Working Capital - Mission Blog

<<Mission Blog Home Posted: 06-14-2021

What is Juneteenth? Juneteenth goes by many names: Jubilee Day, Liberation Day or even Emancipation Day. It is the day we commemorate the end of slavery in the United States. On January 1st, 1863, the Emancipation Proclamation was issued announcing the end of slavery in the United States. Sadly it wasn’t until June 19th , 1865 that the news reached every enslaved American. More than two and half years after the proclamation was issued, Gordon Granger, a Union army officer, reached Galveston, Texas where he announced to the last group of enslaved Americans the news that slavery was officially declared over.  

Juneteenth is one of the most important holidays in United States history. Henry Louis Gates Jr. said it best: “In one of the most inspiring grassroots efforts of the post-Civil War period, they transformed June 19th from a day of unheeded military orders into their own annual rite.” Juneteenth is a day where African Americans across the country could celebrate their first steps in claiming their rights as American citizens. Despite the many obstacles, trials, and tribulations that were to come, this day serves as a reminder of the progress that can be made when people work together for the greater good. As the African American community is still plagued by societal issues, Juneteenth also stands as a symbol of hope.  

Juneteenth celebrations consist of barbeques, block parties, festivals, and community service programs. At these celebrations, you might notice the Afro-American flag which consists of the colors red, black, and green. Red represents the blood that unites the people and that was shed by those who died in the fight for freedom. Black represents the color of our skin. Lastly, green represents the wealth of the land of our origin. You may also find red drinks like strawberry soda or red foods such as Red Velvet cake. These food items come from a West African tradition of having red food and drinks at celebrations. This culinary tradition is still practiced in the United States and throughout the Caribbean as an homage to the collective homeland.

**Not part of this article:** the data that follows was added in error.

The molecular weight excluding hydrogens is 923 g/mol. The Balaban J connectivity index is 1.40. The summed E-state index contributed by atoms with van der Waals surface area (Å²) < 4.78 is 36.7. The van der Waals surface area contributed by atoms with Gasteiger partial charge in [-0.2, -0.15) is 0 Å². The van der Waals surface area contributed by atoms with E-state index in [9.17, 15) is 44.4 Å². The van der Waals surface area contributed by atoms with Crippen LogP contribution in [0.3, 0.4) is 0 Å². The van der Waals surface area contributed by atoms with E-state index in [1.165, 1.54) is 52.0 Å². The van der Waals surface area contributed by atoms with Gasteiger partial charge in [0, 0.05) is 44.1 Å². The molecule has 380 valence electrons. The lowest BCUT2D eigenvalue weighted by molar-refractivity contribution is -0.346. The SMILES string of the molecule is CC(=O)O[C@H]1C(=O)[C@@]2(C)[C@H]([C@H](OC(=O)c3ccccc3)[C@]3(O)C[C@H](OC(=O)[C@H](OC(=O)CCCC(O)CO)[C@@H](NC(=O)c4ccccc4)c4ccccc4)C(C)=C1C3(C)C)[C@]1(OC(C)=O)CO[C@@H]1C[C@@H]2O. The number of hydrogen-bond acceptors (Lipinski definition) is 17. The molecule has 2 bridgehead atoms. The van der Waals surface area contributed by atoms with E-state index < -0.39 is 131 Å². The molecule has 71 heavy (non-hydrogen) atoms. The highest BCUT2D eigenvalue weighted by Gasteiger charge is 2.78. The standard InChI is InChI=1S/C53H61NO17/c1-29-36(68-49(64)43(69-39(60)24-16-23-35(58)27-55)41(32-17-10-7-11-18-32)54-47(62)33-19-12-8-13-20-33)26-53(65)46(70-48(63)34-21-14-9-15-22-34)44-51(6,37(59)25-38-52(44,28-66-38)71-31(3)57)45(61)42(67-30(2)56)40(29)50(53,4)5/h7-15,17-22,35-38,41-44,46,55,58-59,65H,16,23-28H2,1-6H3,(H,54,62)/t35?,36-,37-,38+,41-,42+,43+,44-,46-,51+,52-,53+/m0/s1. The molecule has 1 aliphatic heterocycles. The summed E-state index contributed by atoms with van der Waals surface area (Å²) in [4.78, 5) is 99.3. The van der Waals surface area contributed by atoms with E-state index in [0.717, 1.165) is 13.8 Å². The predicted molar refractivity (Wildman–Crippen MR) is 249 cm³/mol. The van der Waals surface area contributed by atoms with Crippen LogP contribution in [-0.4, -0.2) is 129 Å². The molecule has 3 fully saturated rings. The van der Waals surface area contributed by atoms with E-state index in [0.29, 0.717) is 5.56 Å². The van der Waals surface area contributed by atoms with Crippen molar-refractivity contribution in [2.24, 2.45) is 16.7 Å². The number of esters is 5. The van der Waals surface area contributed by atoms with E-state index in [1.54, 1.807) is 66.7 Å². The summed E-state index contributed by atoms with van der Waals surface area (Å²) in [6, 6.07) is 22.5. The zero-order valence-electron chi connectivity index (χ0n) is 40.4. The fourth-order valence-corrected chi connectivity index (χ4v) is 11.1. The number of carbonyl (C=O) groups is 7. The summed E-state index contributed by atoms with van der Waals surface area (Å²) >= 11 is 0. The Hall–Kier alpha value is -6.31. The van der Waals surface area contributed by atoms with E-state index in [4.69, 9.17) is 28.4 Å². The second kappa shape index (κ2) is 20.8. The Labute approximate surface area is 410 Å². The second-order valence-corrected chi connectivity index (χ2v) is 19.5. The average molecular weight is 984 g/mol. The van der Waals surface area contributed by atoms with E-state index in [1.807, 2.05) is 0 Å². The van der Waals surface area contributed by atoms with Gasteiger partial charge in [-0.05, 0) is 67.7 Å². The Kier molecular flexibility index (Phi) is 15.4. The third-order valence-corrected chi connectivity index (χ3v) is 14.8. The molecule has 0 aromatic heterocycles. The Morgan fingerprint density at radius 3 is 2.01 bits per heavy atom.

So again, what is Juneteenth? It is a day where we celebrate freedom, hope, and progress in the United States. It’s a day where we can remember the end of an unjust era and celebrate the steps forward on a path of equality for African Americans. 

About the Author: Brittney Jones is a Humanities Instructor at the Goodwill Excel Center.

Working Capital, Goodwill mission blog author
This article was written by: Brittney Jones
Humanities Instructor, Goodwill Excel Center

Leave a Comment

Goodwill of Greater Washington stores and donation centers transform lives and communities by supporting our free career and employment services for people with disabilities and disadvantages.

Back to Top
Follow Us!